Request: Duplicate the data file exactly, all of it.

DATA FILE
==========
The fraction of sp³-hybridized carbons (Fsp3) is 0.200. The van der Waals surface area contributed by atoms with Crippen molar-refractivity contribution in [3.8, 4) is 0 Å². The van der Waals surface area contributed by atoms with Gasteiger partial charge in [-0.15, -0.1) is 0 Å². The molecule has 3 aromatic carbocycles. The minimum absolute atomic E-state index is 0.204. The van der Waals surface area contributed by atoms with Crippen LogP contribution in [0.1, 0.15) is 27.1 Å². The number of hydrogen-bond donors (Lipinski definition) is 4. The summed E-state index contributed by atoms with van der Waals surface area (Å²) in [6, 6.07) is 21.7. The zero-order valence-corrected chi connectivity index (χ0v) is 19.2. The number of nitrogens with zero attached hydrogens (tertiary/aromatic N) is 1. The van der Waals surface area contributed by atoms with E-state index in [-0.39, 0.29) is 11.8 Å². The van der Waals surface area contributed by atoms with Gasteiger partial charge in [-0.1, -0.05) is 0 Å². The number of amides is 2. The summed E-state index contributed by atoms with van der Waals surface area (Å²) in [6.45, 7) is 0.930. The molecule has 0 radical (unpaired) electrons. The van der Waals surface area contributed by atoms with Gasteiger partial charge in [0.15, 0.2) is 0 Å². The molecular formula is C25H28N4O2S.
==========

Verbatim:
The fraction of sp³-hybridized carbons (Fsp3) is 0.200. The van der Waals surface area contributed by atoms with Crippen molar-refractivity contribution in [3.8, 4) is 0 Å². The van der Waals surface area contributed by atoms with Gasteiger partial charge in [-0.15, -0.1) is 0 Å². The molecule has 3 aromatic carbocycles. The minimum absolute atomic E-state index is 0.204. The van der Waals surface area contributed by atoms with Crippen LogP contribution in [0.1, 0.15) is 27.1 Å². The number of hydrogen-bond donors (Lipinski definition) is 4. The summed E-state index contributed by atoms with van der Waals surface area (Å²) in [6, 6.07) is 21.7. The zero-order valence-corrected chi connectivity index (χ0v) is 19.2. The number of nitrogens with zero attached hydrogens (tertiary/aromatic N) is 1. The van der Waals surface area contributed by atoms with E-state index in [-0.39, 0.29) is 11.8 Å². The van der Waals surface area contributed by atoms with Gasteiger partial charge in [-0.1, -0.05) is 0 Å². The number of amides is 2. The summed E-state index contributed by atoms with van der Waals surface area (Å²) in [6.45, 7) is 0.930. The molecule has 0 radical (unpaired) electrons. The van der Waals surface area contributed by atoms with Gasteiger partial charge in [0.15, 0.2) is 0 Å². The molecular formula is C25H28N4O2S.